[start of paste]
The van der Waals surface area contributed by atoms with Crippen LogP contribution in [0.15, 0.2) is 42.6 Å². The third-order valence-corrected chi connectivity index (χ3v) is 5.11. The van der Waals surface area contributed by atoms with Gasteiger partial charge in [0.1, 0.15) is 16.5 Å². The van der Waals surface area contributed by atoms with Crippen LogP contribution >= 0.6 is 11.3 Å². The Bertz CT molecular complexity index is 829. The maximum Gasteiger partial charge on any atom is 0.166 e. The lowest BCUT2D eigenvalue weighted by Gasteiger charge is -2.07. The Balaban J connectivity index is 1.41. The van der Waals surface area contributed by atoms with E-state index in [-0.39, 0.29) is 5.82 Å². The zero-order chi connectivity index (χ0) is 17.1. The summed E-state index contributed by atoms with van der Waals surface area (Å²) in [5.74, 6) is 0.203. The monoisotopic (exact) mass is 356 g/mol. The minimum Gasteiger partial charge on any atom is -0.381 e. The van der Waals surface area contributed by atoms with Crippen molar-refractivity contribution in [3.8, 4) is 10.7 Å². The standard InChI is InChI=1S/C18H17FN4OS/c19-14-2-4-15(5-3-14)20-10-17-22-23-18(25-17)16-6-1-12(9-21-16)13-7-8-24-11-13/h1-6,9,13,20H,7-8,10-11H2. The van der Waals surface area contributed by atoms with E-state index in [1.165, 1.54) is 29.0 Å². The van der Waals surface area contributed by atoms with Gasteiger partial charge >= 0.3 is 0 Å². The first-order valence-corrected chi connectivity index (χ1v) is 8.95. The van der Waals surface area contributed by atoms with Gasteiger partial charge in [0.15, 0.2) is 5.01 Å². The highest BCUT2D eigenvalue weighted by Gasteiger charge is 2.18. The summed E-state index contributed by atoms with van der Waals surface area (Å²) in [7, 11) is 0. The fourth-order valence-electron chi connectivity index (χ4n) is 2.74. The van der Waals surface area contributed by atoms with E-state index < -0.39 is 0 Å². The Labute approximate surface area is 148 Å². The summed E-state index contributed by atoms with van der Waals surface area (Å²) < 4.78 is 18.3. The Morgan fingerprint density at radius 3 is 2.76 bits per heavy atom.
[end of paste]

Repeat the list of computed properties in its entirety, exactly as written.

The van der Waals surface area contributed by atoms with Crippen LogP contribution in [0.15, 0.2) is 42.6 Å². The third-order valence-corrected chi connectivity index (χ3v) is 5.11. The van der Waals surface area contributed by atoms with Gasteiger partial charge in [0.1, 0.15) is 16.5 Å². The van der Waals surface area contributed by atoms with Crippen LogP contribution >= 0.6 is 11.3 Å². The Bertz CT molecular complexity index is 829. The maximum Gasteiger partial charge on any atom is 0.166 e. The lowest BCUT2D eigenvalue weighted by Gasteiger charge is -2.07. The Balaban J connectivity index is 1.41. The van der Waals surface area contributed by atoms with E-state index in [-0.39, 0.29) is 5.82 Å². The zero-order chi connectivity index (χ0) is 17.1. The summed E-state index contributed by atoms with van der Waals surface area (Å²) in [5.74, 6) is 0.203. The monoisotopic (exact) mass is 356 g/mol. The minimum Gasteiger partial charge on any atom is -0.381 e. The van der Waals surface area contributed by atoms with Crippen molar-refractivity contribution in [3.8, 4) is 10.7 Å². The standard InChI is InChI=1S/C18H17FN4OS/c19-14-2-4-15(5-3-14)20-10-17-22-23-18(25-17)16-6-1-12(9-21-16)13-7-8-24-11-13/h1-6,9,13,20H,7-8,10-11H2. The van der Waals surface area contributed by atoms with E-state index in [1.165, 1.54) is 29.0 Å². The van der Waals surface area contributed by atoms with Gasteiger partial charge >= 0.3 is 0 Å². The first-order valence-corrected chi connectivity index (χ1v) is 8.95. The van der Waals surface area contributed by atoms with Gasteiger partial charge in [0.15, 0.2) is 5.01 Å². The highest BCUT2D eigenvalue weighted by Gasteiger charge is 2.18. The summed E-state index contributed by atoms with van der Waals surface area (Å²) in [7, 11) is 0. The fourth-order valence-electron chi connectivity index (χ4n) is 2.74. The van der Waals surface area contributed by atoms with E-state index < -0.39 is 0 Å². The Labute approximate surface area is 148 Å². The summed E-state index contributed by atoms with van der Waals surface area (Å²) < 4.78 is 18.3. The Morgan fingerprint density at radius 3 is 2.76 bits per heavy atom.